The importance of understanding the skills within your organization

Written by Peter Olive, CEO and Founder, Vortex 6

The past two years has seen a significant shift in the demand for new and innovative technologies on the back of the change to business practices accelerated by the pandemic. Today, technology improvements are moving at a faster pace than we have experienced ever before.

As a result, we are now facing a significant skills shortage across the world. According to the Open Access Group, 54 percent of global IT organizations reported that talent shortage was holding them back. Seven in ten employers have a hard time employing skilled workers and 75 percent of large companies with 250+ workers reported dealing with a skill shortage. Likewise, a 2020 McKinsey Global Survey on future workforce needs, found that nearly nine in ten executives and managers say their organizations either face skill gaps already or expect gaps to develop within the next five years.

Therefore, organizations are having to fiercely compete to attract and retain skills, by improving the investment they are making in their people. It has always been the case that salary and investment in training were major factors around employee retention. Now, add to that home working, flexibility and having a great company culture, as well as meaningful Corporate Social Responsibility (CSR) initiatives.

Rotating employees is costly

Historically, some major organizations, particularly in the IT industry, have planned to rotate between 5 – 10 percent of their employees every year, replacing those who no longer have the relevant skills they need to drive their businesses forward. These employees would typically be replaced with the same number of new hires, albeit with a different skillset.

This always struck me as a costly way of doing business. It does have the potential to reenergize the organization with fresh thinking and a different approach, but it also leads to a loss of experience and expertise that can’t be always replaced quickly. The cost of recruiting and training a new employee is typically 6-9 months of their annual salary.  For an employee earning £40,000 a year this could be as much as £30,000 – a significant sum.

The challenge organizations face today is that the people they need to replace their exiting staff are no longer readily available, and they tend to be significantly more expensive given the competitive job market.

Reskilling the workforce

This is forcing companies to change their way of thinking and look at reskilling people rather than replacing them. This isn’t a new idea, but it is gaining more traction following the pandemic. Again, according to the McKinsey Global Survey,  of the respondents whose companies have delivered a reskilling program, 46 percent say their organizations will reskill more than one-fifth of their workforce in the years ahead. Nearly three-quarters of respondents say they expect their organizations to invest more in learning and development over the next five years.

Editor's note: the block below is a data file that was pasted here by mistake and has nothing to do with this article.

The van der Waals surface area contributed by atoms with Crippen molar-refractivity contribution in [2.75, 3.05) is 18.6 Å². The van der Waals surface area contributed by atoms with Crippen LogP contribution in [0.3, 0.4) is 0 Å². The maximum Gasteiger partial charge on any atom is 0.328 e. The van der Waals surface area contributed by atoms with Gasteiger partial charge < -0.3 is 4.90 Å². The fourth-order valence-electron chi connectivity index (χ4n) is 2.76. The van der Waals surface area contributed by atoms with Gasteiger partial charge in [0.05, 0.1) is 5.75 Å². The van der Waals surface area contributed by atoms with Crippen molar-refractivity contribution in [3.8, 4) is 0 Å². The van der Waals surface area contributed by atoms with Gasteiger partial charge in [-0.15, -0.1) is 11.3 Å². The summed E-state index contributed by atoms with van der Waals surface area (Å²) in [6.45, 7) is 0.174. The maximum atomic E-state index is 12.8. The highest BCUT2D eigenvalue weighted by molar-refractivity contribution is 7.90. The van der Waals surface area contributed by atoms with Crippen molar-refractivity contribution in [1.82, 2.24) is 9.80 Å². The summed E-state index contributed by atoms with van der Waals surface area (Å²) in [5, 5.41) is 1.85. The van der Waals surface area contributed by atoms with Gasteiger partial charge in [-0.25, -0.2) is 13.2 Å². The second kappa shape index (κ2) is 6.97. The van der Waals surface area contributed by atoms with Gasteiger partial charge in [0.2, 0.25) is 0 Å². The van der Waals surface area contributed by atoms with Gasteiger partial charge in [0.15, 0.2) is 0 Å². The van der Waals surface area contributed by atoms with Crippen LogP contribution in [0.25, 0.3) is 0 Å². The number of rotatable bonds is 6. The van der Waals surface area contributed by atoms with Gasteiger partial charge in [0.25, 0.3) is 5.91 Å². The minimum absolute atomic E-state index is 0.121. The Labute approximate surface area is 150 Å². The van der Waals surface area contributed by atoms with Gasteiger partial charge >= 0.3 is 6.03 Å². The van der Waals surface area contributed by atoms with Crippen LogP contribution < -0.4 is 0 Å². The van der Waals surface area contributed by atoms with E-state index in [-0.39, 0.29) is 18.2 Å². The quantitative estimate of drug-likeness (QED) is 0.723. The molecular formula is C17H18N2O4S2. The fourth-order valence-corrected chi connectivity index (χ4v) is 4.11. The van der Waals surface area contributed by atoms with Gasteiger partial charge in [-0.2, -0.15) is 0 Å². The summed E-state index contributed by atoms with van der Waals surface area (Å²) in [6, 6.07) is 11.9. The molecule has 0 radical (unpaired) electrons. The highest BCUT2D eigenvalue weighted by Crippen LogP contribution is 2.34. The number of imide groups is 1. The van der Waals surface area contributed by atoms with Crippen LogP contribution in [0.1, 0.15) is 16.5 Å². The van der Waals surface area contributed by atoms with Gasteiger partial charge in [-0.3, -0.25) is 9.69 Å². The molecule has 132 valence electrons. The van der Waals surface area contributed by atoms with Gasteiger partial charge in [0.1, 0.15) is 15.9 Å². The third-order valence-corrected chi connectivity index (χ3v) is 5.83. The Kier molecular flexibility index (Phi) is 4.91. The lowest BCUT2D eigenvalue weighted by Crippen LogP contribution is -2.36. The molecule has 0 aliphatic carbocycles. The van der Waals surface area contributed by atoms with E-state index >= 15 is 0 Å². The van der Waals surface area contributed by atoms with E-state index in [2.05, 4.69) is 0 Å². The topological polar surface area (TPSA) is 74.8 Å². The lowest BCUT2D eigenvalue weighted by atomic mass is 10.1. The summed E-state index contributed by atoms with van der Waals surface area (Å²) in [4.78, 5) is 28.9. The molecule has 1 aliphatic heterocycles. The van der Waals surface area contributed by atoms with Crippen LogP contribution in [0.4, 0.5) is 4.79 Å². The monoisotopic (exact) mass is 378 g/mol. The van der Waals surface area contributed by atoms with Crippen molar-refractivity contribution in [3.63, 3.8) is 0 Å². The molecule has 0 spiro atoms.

The skills within an organization define the capabilities of the business in a way that can be quantified. Knowing what certifications, skills and experience an organization has within their business will define how they take products and services to market and how customers rate the company. This is known as an organization’s Skills Taxonomy.

Understanding the true capabilities of employees is more important now than it has ever been and those businesses that are able to do so will have a clear advantage over their competitors. However, this isn’t easy to do as there are many sources of information that make up a comprehensive view of an employee and their skills. Skills Taxonomy information can be gleaned via an employee’s CV, from the organization that holds their certifications, from HR systems and most importantly, from the employees themselves.

Gathering this information and keeping it current will place any business in a position to be able to optimize their competitiveness through their employees. It will enable them to understand where pockets of skill lie within the organization and how they might transfer that around the business. It also shows where training investments should be focused and where gaps exist.

Government pledges to help

Earlier this year the UK government published its much-anticipated Levelling Up White Paper,  promising to tackle the UK’s growing digital skills shortage and close the gap. In the white paper, the government promised that, by 2030, the number of people successfully completing high-quality skills training will have increased in every region of the UK. In England, that would mean 200,000 more people successfully completing high-quality skills training annually, driven by 80,000 more completing courses in the lowest skilled areas. While this is encouraging, there is a role for organizations to play in helping to successfully plug the skills gap and this means employers thinking strategically about their needs, starting with understanding what skills you already have within the organization.

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